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Katy Kirby, KXCI Presents!

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Katy Kirby with support from Allegra Krieger

Thursday, February 15th – Doors 7pm

ADV $15 | DOS $18 – 16+  tickets

Katy Kirby is a songwriter and indie rock practitioner with a writerly focus on unspoken rules, misunderstandings of all kinds, and boredom.

Kirby was born, raised, and homeschooled by two ex-cheerleaders in small-town Texas, where she started singing in church amidst the soaring, pasteurized-pop choruses of evangelical worship services. After high school, Kirby moved to Nashville, where she managed to graduate college with a rapidly expanding circle of artistic allies, an amorphous collection of leftist beliefs, and a few handfuls of songs.

After a series of painful failures to complete a record that reflected the temperament of those songs, Kirby finally turned to dear friends and co-conspirators to form a band capable of constructing a satisfying full length. Her new album “Blue Raspberry” will be released on January 26th.

Katy Kirby is on another level right now … “Party of the Century” is pensive and sublime and harmonic, as the largely acoustic arrangement—packed with violin and folkloric percussion—establishes itself, immediately, as one of the best Kirby has ever proctored.” – Paste Magazine, “Party of the Century” #39 in Best 100 Songs of 2023

“ ‘Blue Raspberry’ couldn’t get here any sooner; it’s going to be the party of the century indeed.” – Uproxx

“Just as the track’s title references the synthesized diamond, the song finds Kirby dissecting all of the ways a person becomes who they are — and how, in a relationship, a partner hopefully learns to love them.” – Consequence on “Cubic Zirconia”

“ “Table” mixes intimate storytelling with bold, fuzzy electric guitar” – American Songwriter

Katy Kirby is sharing the album track “Hand to Hand” featuring a lyric video of Kirby creating a wedding make-up tutorial when the theme of your wedding is “getting ready to make a bad decision.” Listen and watch the clip below.

“I wrote this at a moment I was witnessing the gory breakdown of several relationships/couples all at the same time,” Kirby explains. “I don’t really want to invoke the word “heteropessimism” here, but I guess it’s about something like it, or just about commitment in general. It all seems like such an incredibly risky idea? I’m feeling less dark about it these days but I also fell in love with someone recently, so have tried to think about it less.”

Originally from Spicewood, Texas, Kirby was living in Nashville when she started writing ‘Blue Raspberry’’s title track, the first of the album’s songs to take shape. “‘Blue Raspberry’ is the oldest song on the record. I began to write it a month or so before I realized, I think I’m queer,” she says. Together with producers Alberto Sewald and Logan ChungKirby looked to albums like Andy Shauf’s ‘The Party’ and Lomelda’s ‘Hannah’ as models for ‘Blue Raspberry’’s abundant but spacious gorgeousness. Many of the songs stemmed from a single page of lyrical fragments, words and phrases that kept their hold on Kirby even as she slipped them into multiple settings. Images repeat on different songs throughout the album: cubic zirconia gleaming at a woman’s throat, the lab-grown substitute indistinguishable from earth-crushed diamonds; salt crystallizing as seawater dries on reddened skin; teeth that shine in a grin and then bite till they bruise. These refrains and reprises lend a tight narrative cohesion to the record, elevating its sharp queries into all the unlikely shapes love takes as it surges through you.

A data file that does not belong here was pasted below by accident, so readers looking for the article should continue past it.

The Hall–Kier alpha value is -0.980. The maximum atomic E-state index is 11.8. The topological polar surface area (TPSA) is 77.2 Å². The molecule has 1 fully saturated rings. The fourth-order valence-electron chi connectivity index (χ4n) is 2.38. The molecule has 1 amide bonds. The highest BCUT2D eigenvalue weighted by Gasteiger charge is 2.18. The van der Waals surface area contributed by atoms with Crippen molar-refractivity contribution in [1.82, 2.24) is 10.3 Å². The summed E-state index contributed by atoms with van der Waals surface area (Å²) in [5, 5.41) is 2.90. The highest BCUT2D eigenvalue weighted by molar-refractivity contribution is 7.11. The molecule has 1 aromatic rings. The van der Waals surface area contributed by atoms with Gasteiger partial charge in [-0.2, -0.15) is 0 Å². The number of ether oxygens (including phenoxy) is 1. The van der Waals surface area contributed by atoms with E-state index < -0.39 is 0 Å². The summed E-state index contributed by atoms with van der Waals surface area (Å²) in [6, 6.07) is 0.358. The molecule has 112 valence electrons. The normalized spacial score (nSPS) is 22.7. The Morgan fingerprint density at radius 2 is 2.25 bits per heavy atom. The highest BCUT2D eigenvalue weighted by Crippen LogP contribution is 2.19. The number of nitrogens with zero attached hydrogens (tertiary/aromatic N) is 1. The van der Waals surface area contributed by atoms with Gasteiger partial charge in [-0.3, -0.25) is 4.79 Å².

“Why wouldn’t that be enough?” Kirby sings throughout the album, a question that’s never answered and never drops. Every attempt at love strains toward the idea of the real thing, that totalizing force that makes everything around it perfect forever. But if no one ever gets there, why wouldn’t the straining itself suffice? Blue Raspberry shivers with the idea that the key to the treasure is itself the treasure — even if it’s plastic, even if its gold coating flakes off at your touch, even if despite all your searching you never find the lock.

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